And now, real-estate tycoon Adams is honorary president of “Big Start Israel” after persuading the organisers of next May’s Giro d’Italia to bring the first three legs to the country. The race is one of cycling’s three Grand Tours, the others are the Tour de France and Vuelta a Espana.
An estimated one billion TV viewers will watch 176 cyclists, including Tour de France winner Chris Froome, enter the prologue in Jerusalem in order to determine the race leader for the first stage the next day – starting in Tel Aviv, and heading North. The next stage is Beersheva to Eilat in a circuit taking place over three days.
“My aim in getting the organisers to hold the event in Israel was two-fold,” said Adams, who is co-owner of the Israel Cycling Academy.
“I want to show people how normal Israel is — that it is a modern, western, pluralistic and free nation where everyone gets along. I also want to use the tournament as a springboard to develop the sport in Israel and eventually produce Israeli champions.”
Adams, one of the three-man Board of Directors, has assembled an impressive Israel Academy cycling team of 24 top riders from 17 countries, including the best five riders from Israel, and he expects one of his imported stars to win one of the stages and finish in the top 10 of next year’s Giro d’Italia.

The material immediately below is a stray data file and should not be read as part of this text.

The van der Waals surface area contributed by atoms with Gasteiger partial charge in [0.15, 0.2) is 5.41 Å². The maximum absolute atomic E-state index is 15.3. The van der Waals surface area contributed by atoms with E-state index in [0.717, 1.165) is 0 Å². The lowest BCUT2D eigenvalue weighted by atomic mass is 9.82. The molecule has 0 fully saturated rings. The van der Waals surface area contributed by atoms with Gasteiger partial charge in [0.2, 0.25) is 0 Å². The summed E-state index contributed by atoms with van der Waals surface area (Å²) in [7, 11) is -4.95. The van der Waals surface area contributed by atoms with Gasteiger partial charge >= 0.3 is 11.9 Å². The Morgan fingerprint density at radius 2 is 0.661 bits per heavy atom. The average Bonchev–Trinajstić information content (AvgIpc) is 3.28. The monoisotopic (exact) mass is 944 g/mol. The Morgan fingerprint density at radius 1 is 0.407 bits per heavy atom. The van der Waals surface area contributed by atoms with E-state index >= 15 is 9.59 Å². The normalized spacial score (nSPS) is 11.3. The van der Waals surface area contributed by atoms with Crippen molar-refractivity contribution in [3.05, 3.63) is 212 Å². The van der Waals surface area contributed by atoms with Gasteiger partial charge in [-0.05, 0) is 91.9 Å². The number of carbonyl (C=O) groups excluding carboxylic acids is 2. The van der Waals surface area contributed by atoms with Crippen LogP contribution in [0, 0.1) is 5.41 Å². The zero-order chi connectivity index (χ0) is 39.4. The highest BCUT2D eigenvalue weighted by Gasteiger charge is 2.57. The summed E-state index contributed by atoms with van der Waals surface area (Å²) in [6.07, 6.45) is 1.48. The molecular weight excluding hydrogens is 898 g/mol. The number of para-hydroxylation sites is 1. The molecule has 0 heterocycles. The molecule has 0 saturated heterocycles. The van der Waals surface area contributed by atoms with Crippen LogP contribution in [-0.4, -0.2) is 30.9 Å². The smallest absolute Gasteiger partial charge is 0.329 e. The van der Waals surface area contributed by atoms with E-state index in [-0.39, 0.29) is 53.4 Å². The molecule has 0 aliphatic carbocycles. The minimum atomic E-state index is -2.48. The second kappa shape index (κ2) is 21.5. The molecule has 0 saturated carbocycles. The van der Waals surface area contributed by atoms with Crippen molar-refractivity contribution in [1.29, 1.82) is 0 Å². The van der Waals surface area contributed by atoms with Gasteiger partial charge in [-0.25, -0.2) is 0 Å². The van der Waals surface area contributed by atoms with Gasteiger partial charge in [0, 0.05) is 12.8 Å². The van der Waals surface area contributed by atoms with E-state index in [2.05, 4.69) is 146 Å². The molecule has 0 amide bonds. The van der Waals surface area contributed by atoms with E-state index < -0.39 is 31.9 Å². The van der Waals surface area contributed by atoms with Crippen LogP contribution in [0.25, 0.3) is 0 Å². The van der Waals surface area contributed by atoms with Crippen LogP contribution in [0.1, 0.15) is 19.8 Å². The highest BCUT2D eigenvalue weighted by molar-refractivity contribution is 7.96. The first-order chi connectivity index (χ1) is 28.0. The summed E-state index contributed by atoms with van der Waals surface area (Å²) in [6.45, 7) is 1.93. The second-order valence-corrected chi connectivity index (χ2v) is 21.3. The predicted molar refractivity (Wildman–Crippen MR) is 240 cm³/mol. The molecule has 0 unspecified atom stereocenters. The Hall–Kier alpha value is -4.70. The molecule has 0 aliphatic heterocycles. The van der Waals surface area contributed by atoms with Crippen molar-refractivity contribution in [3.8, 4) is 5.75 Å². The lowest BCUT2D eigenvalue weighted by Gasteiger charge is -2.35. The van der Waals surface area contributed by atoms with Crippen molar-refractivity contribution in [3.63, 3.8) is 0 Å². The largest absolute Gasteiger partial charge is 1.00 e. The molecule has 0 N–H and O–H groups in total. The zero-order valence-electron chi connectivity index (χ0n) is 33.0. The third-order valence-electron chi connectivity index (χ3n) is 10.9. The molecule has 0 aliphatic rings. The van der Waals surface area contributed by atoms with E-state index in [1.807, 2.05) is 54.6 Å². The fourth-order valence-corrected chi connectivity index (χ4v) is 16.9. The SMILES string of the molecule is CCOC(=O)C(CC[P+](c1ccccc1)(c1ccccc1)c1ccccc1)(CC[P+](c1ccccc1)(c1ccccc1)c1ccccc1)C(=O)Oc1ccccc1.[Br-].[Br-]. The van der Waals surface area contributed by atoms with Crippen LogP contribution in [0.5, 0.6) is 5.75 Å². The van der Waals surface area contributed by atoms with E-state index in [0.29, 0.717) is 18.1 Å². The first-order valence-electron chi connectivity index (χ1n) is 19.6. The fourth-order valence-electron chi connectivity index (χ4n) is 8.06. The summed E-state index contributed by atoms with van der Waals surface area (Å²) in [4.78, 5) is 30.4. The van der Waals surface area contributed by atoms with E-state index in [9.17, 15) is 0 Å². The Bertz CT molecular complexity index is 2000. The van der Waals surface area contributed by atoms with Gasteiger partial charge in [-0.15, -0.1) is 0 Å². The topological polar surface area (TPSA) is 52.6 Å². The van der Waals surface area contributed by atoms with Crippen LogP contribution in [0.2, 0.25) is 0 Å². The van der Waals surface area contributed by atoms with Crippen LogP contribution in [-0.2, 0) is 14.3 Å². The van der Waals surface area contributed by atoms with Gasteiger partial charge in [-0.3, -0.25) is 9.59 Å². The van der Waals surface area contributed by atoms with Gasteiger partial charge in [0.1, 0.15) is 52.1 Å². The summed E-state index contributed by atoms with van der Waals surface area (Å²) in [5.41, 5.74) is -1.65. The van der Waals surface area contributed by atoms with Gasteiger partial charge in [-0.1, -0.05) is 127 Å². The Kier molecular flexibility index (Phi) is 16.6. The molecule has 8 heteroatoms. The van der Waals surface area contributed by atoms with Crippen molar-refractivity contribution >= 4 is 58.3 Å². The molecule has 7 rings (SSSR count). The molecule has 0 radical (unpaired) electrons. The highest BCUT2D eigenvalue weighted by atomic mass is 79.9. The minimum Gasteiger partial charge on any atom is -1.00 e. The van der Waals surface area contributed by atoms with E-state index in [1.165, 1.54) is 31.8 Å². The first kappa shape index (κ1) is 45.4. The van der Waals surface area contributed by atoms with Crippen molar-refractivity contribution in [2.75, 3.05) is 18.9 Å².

The riders will also wear new kits from celebrated Italian manufacturer Nalini. The shoulders and sleeves of the updated jerseys prominently display the Peres Centre’s logo of a flying dove carrying an olive branch. Each rider will carry the title of Peace Ambassador on the back of his jersey alongside his name and national flag.
It will be the first time a professional team will carry an outright message of peace on their jerseys and the first time that the world-renowned Peres Centre for Peace and Innovation will be promoted by a sports team. Through Argentinian-Jewish intermediaries, Adams even received an audience with Pope Francis at the Vatican.
“I invited him to come to Jerusalem for the start of the Giro," remarked Adams. "He said he would like to. Of course he has a very busy schedule, but we are now working with the Ministry of Foreign Affairs on the protocols to see if we can make it a diplomatic reality.
“The Giro d’Italia usually finishes in Milan but in 2018 it will end in Rome, so symbolically the riders will cycle from Jerusalem to Rome.”
Over the past month, Adams also defused a potentially delicate diplomatic situation when the Giro d’Italia organisers announced the race would start in west Jerusalem.
“I convinced them there is no such place and they changed it to Jerusalem,” said Adams.
Originally from Montreal, Adams is an avid amateur cyclist. He is a six-time Canadian Masters champion, a former World Masters Points race champion for age 55-59 and he has won five Maccabiah gold medals.
His financial assistance to Israeli cycling pre-dates his immigration to the country and also includes the construction of a state-of-the-art velodrome in Tel Aviv, which will be completed next year.